WARNER ROBINS — Rabb Wilkerson, 41, a Warner Robins attorney, was tapped by the governor Monday to serve as Houston County district attorney until the special election Nov. 2.
Wilkerson was one of three candidates, all Republicans, to qualify earlier this month for the special election. The others were Arthur Creque, 43, chief assistant solicitor for State Court in Houston County and George Hartwig, 51, chief assistant district attorney for Houston County.
The governor made the announcement late Monday afternoon in a news release.
In a previous Telegraph interview, Bert Brantley, the governor’s spokesman, said that should the governor exercise his right to fill the vacancy created by the resignation of Kelly Burke, the appointment would only be until the post was filled during the special election.
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Wilkerson, a life-long resident of Houston County, said it was a great honor to receive the appointment from Sonny Perdue, also a Houston County native.
Wilkerson said he expects to be sworn in at 1:30 p.m. Tuesday at the governor’s office.
“I think that it helps that the governor has entrusted me with this position,” Wilkerson said when asked if the appointment will help him at the polls.
Wilkerson noted that the appointment gives him the opportunity to show the voters that he can do the job.
Wilkerson declined comment on the employment status of challenger Hartwig, who serves in the No. 2 position at the Houston County District Attorney’s Office, as well as that of Jason Ashford, who has been serving as district attorney since shortly after the mid-term resignation March 15 of Burke. Ashford, who is seeking the post of Houston County State Court judge, assumed the district attorney’s post by function of law.
Wilkerson noted that it was only fair to both Hartwig and Ashford not to make any comments about such issues until he has an opportunity to speak with them.
Hartwig noted that he remains “100 percent committed” to the district attorney’s race.
“I’m going to stay in the race and run for office even with this new development,” Hartwig said.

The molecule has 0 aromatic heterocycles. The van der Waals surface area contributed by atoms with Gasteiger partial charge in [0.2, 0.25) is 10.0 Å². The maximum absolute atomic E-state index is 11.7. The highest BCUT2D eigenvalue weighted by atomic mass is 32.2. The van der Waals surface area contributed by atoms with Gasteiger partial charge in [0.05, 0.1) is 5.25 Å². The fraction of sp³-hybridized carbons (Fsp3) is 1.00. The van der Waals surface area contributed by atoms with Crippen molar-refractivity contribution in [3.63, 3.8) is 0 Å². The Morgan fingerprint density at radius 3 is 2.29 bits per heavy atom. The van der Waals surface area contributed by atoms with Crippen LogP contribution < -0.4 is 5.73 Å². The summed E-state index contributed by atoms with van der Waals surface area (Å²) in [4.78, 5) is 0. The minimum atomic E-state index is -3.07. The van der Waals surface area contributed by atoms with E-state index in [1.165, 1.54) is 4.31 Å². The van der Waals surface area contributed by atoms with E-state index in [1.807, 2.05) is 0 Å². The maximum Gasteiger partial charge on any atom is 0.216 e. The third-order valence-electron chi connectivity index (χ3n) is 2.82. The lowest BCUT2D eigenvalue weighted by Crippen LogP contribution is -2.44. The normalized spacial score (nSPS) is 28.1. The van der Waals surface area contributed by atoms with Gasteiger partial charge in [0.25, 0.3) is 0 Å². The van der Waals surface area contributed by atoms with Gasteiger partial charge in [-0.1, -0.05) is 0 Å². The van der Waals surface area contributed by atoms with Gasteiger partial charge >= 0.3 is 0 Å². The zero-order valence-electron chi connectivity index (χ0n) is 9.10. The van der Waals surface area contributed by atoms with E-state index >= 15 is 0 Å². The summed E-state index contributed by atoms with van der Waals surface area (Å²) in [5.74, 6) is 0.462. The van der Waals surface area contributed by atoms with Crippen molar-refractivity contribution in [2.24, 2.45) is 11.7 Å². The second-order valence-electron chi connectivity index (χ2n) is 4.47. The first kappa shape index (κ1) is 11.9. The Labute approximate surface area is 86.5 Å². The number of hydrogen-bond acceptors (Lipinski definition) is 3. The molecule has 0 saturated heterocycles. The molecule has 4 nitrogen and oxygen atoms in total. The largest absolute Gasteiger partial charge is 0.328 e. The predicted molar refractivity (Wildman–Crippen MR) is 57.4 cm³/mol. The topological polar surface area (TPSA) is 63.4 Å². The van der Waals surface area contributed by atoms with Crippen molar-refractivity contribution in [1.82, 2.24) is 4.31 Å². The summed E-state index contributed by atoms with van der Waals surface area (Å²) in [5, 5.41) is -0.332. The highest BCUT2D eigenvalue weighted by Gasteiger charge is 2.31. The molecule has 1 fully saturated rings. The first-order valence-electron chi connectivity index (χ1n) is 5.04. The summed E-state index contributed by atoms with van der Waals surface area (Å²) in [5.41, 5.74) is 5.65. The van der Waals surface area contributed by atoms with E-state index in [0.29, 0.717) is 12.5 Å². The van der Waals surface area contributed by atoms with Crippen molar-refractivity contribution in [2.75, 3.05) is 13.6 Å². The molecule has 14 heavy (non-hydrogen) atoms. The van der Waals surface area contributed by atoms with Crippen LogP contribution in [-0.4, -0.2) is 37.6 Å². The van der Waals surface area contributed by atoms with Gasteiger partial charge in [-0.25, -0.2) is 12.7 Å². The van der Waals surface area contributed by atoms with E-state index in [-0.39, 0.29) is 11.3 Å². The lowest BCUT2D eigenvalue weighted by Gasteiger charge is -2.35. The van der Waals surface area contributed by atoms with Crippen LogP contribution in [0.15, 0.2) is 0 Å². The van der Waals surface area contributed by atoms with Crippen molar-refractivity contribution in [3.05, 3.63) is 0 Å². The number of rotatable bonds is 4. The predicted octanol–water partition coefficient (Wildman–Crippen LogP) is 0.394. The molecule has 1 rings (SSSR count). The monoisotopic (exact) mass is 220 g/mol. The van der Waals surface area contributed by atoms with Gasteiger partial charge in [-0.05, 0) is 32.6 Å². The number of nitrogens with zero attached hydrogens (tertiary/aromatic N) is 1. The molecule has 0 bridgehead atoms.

Ashford stopped short of saying whether or not the news meant he would no longer have a job with the district attorney’s office, saying he didn’t want to comment on that.
“Being district attorney is a demanding position. Running for office while you are district attorney is doubly demanding,” Ashford said. “What the governor has done has allowed me to focus on my race for State Court judge.”
Ashford said he looked forward to the transition and to talking with Wilkerson.
Creque, the other contender for the district attorney’s post, also was undaunted by the governor’s appointment.
“I called Rabb and wished him well and told him I’d see him on the campaign trail,” Creque said. “I don’t think it (the governor’s appointment) will affect my campaign one bit.”
In a prepared statement, Wilkerson said he is looking forward to working closely with law enforcement to make sure the county is a safe place to live and raise a family.
He also pledged cooperation with community resources to address underlying issues of drug abuse, as well as promising to ensure that crime victims receive support to understand legal proceedings involved with a case.
According to the governor’s news release, Wilkerson is an experienced trial attorney, specializing in criminal, domestic, personal injury and general civil litigation. He served as the Houston County Bar Association’s vice president in 2007 and as president in 2008. Wilkerson served on the Rainbow House Children’s Resource Center’s board of directors from 1997 to 2002, the release said.
He’s also been an administrative hearing judge for the Houston County Sheriff’s Office since 2008. He received his bachelor’s degree from the University of Georgia and later a law degree from Mercer University, the release said. He and wife Angela have a daughter, Ella.